Alzheimer’s Disease: biochemical changes in AD brain

In an earlier post, I discussed the structural changes caused by Alzheimer’s disease, that make AD brains different than normal brain. But the plaques and tangles that appear in AD brain only tell part of the story. There are also changes occurring in the biochemistry of AD brains.

Neurotransmitters are reduced

Healthy hippocampal neuron

Hippocampal pyramidal cell

Chemical messenger molecules (neurotransmitters) are reduced in the AD brain. These neurotransmitters carry information (signals) from one neuron to the next. There are many different neurotransmitters. Some transmit basic information. Others either amplify of decrease the strength of the signal sent. Most brain regions use several different neurotransmitters. Like the physical changes which occur in AD, decreases in neurotransmitters occur first in brain areas associated with learning and memory, such as the hippocampus and cortex.

Changes in the cholinergic system

The first neurotransmitter found to be reduced in AD was Acetylcholine (a-see’-til-ko’-leen). Brain neurons releasing the neurotransmitter acetylcholine are called cholinergic (ko’-lin-er’-jik) neurons. Together they make up the cholinergic system, which is the earliest and arguably the most severely affected neurotransmitter system in AD.

Although acetylcholine is not the only neurotransmitter used in the hippocampus and cortex, it plays a crucial role in learning and memory processes in those areas.

The role of cholinergic neurons

Cholinergic neurons encourage other neurons in the hippocampus and cortex to transmit messages. When the cholinergic system is not functioning properly, the other neurons are less likely to pass messages on. This interferes with both learning and remembering.

Other biochemical changes

Other biochemical molecules are also affected by Alzheimer’s disease.

Some researchers find that growth-promoting molecules which would normally support the health of neurons are either decreased or ineffective in the Alzheimer brain. This may partly explain the large number of neurons and neuron connections (synapses) that are lost.

Other scientists have found a lack of growth-inhibiting molecules in the AD brain, and think a lack of appropriate inhibition may help explain the growth of abnormal neuronal fibers inside cell bodies and the growth of neuronal processes that curl randomly about instead of making proper synaptic contacts.

The ultimate significance of changes in growth-promoting and growth-inhibiting molecules is not yet clear.

The role of Alzheimer’s Research

Many researchers are involved in the fight against AD, but progress has been slow. The disease has been identified since 1904 when it was first described by Dr. Alois Alzheimer. Following the publication of Dr. Alzheimer’s initial description, the physical changes this disease caused in the brain were quickly and thoroughly catalogued. However, it took nearly 70 years, and the development of new research techniques, before a way to do more than just describe the symptoms was found.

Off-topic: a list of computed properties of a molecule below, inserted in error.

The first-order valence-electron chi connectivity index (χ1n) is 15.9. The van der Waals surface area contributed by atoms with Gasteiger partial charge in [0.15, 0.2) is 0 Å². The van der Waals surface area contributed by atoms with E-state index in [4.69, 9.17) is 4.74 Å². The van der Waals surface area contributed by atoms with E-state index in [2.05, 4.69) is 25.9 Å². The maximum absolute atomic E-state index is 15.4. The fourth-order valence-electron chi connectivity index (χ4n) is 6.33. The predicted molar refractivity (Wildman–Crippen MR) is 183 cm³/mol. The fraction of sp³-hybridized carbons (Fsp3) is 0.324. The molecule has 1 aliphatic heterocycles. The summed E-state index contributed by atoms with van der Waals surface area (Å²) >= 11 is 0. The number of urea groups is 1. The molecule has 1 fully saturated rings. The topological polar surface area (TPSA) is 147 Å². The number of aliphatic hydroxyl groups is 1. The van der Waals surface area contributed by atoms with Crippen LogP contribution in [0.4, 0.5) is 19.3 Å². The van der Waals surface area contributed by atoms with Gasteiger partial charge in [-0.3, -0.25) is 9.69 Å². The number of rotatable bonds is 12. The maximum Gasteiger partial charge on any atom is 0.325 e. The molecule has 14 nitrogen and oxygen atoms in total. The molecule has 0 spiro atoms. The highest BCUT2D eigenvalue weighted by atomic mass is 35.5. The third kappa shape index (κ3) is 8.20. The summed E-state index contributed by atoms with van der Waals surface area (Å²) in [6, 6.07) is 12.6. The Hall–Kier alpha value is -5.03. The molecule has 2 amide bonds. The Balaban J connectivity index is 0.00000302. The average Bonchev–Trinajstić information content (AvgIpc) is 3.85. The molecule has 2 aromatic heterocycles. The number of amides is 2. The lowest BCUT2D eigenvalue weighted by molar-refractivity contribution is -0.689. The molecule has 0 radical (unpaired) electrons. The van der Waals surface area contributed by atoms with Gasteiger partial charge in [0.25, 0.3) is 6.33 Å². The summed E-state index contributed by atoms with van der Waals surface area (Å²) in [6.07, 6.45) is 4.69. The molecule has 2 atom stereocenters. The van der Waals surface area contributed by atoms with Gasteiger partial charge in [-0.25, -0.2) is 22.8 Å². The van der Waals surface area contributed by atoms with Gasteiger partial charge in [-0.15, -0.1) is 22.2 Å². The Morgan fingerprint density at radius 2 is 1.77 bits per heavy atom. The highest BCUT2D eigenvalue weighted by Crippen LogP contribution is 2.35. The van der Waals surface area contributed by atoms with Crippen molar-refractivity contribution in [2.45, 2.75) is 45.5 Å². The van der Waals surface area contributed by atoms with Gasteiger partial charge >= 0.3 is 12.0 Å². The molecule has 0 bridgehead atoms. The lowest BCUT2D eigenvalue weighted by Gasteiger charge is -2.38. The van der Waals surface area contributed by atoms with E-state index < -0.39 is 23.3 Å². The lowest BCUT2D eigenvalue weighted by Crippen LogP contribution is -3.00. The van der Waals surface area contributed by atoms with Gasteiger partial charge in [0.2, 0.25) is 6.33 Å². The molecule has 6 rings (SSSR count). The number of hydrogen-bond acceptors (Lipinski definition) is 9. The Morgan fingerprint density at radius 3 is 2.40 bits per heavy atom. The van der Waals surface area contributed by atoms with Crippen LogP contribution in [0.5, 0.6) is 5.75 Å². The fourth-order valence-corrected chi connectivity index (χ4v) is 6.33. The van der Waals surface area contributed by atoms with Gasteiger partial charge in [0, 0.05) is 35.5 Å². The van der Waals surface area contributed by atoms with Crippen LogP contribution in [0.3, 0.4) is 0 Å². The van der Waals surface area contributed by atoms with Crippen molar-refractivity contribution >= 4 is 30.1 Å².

In the years from 1986 to now, the pace of research in AD has increased. Still, because AD is probably the result of an accumulation of contributing factors, we may never identify a single simple cause for it.

More than just scientists

Biomedical research is more than just a job, and the biomedical researchers studying Alzheimer’s disease, are more than just scientists.

These men and women have chosen, from the whole world of medical research, to tackle problems affecting the most complex of all systems, the human brain. Driven not only by the desire to understand, but also by the desire to help, biomedical researchers share a need to have their work impact the lives of people. They want to make a difference. They are people with a mission.

Occasionally I will discuss new findings in scientific research. But I also want to give you the opportunity to recognize the people behind the work—people who, although you may never meet them or even know their names, are standing shoulder to shoulder with you in the fight against this debilitating disease. I hope that when you read about the work these men and women do, you will see more than just the advancement of science. I hope you will realize you are not alone.

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5 thoughts on “Alzheimer’s Disease: biochemical changes in AD brain

  1. Brain? Brain? We have a brain? Whoosh, thought I’d lost it after MNINB’s cavort into the ether. Gratitude for the grounding, my dear. Some day i’ll tell you of my study of the action potential of the cell and comparing it to spaces in a Keat’s poem – nuth’in scholarly, just a sky dive, or jump off one mountain to another. hugs

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  2. Pingback: Finding new drugs for the AD brain | by Susan Craig Ideas, Information, Insight

  3. Pingback: New Drugs for Alzheimer’s: The Energy Connection | by Susan Craig Ideas, Information, Insight

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